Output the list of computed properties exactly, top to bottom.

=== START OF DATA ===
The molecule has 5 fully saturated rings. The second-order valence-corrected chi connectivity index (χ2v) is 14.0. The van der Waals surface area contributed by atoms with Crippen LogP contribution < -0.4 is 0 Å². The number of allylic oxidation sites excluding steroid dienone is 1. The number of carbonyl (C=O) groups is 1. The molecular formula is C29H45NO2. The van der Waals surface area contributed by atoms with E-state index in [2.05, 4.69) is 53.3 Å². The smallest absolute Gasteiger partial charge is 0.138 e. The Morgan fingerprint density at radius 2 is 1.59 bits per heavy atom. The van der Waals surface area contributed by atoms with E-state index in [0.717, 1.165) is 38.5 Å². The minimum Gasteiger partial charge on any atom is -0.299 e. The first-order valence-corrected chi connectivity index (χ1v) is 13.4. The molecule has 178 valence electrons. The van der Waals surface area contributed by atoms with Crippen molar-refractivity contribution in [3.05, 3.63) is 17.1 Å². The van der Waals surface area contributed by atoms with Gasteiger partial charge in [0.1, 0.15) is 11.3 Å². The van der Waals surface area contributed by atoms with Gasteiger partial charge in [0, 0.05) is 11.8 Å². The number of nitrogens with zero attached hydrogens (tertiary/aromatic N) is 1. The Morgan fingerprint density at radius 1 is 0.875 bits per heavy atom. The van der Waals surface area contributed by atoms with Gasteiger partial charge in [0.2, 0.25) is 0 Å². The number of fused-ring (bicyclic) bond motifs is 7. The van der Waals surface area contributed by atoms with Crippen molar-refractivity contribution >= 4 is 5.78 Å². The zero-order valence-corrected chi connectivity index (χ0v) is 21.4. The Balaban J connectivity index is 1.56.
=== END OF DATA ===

The molecule has 5 fully saturated rings. The second-order valence-corrected chi connectivity index (χ2v) is 14.0. The van der Waals surface area contributed by atoms with Crippen LogP contribution < -0.4 is 0 Å². The number of allylic oxidation sites excluding steroid dienone is 1. The number of carbonyl (C=O) groups is 1. The molecular formula is C29H45NO2. The van der Waals surface area contributed by atoms with E-state index in [2.05, 4.69) is 53.3 Å². The smallest absolute Gasteiger partial charge is 0.138 e. The Morgan fingerprint density at radius 2 is 1.59 bits per heavy atom. The van der Waals surface area contributed by atoms with E-state index in [0.717, 1.165) is 38.5 Å². The minimum Gasteiger partial charge on any atom is -0.299 e. The first-order valence-corrected chi connectivity index (χ1v) is 13.4. The molecule has 178 valence electrons. The van der Waals surface area contributed by atoms with Crippen molar-refractivity contribution in [3.05, 3.63) is 17.1 Å². The van der Waals surface area contributed by atoms with Gasteiger partial charge in [0.1, 0.15) is 11.3 Å². The van der Waals surface area contributed by atoms with Gasteiger partial charge in [0, 0.05) is 11.8 Å². The number of nitrogens with zero attached hydrogens (tertiary/aromatic N) is 1. The Morgan fingerprint density at radius 1 is 0.875 bits per heavy atom. The van der Waals surface area contributed by atoms with Gasteiger partial charge in [0.2, 0.25) is 0 Å². The number of fused-ring (bicyclic) bond motifs is 7. The van der Waals surface area contributed by atoms with Crippen molar-refractivity contribution >= 4 is 5.78 Å². The zero-order valence-corrected chi connectivity index (χ0v) is 21.4. The Balaban J connectivity index is 1.56.